Helen Hunt Jackson Returns

Rancho Camulos Museum near Piru is a National Historic Landmark. It received this designation because of its role in California history, Californio history, California agriculture’s history, and because it is acknowledged as the “Home of Ramona.” Rancho Camulos is considered to be one of the settings for Helen Hunt Jackson’s 1884 novel, “Ramona.” Ms. Jackson, a poet and travel writer turned activist for Native American rights, wrote this novel after her book, “Century of Dishonor,” failed to rally attention to the mistreatment of Native Americans, particularly through government policy.

While the novel did have some impact on policies regarding Native Americans, its major impact was that it caused the first tourism boom to California. People fell in love with the beautiful Senorita Ramona who fell in love with the handsome Indian Allesandro and lived in the golden hills of California. The novel’s popularity, paralleling the expansion of the nation’s railroads and fueled by the promotional efforts of the railroad entrepreneurs, put the “Home of Ramona” on the map.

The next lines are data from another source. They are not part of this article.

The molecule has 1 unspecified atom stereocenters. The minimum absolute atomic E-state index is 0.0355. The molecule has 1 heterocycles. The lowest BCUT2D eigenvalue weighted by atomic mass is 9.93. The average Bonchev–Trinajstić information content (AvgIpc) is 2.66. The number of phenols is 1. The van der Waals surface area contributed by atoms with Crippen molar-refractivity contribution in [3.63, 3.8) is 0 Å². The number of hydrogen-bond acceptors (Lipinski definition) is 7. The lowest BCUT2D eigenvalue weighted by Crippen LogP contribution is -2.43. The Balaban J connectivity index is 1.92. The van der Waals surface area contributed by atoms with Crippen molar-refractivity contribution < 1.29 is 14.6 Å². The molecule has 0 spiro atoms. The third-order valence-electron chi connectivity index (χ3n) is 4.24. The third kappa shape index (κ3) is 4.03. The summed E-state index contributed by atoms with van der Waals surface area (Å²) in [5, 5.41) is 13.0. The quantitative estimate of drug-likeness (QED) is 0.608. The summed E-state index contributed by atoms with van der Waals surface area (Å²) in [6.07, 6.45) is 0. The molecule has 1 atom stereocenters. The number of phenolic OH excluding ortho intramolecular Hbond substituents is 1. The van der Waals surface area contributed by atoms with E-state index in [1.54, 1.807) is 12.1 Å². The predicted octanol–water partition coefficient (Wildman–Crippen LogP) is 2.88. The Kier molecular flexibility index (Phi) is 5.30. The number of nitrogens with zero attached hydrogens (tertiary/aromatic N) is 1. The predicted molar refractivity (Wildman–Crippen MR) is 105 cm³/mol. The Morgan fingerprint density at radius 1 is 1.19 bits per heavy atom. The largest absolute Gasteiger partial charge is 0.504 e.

Therefore, it has become a tradition at Rancho Camulos Museum to pay homage to its history and begin the year with an historical reenactment of Helen Hunt Jackson’s visit to Camulos that resulted in its becoming one of the settings of this quintessential California novel that is still in print today. Visitors can share the living history experience as costumed docents portray Ms. Jackson, and the members of the Del Valle family as they welcome her to their 1853 adobe.

However, the visitors won’t meet Ramona. Why? Because Ramona was a fictional character created by Ms. Jackson, as she wove together stories gathered as she traveled throughout Southern California. They will hear these stories as well as have an opportunity to experience 19th century Californio rancho life. Step back in time on Saturday, January 28, at 1:00 PM and join us as we welcome Mrs. Jackson as she returns to Rancho Camulos, where the history, myth, and romance of old California still linger.

Adults $5, Children 12 and under free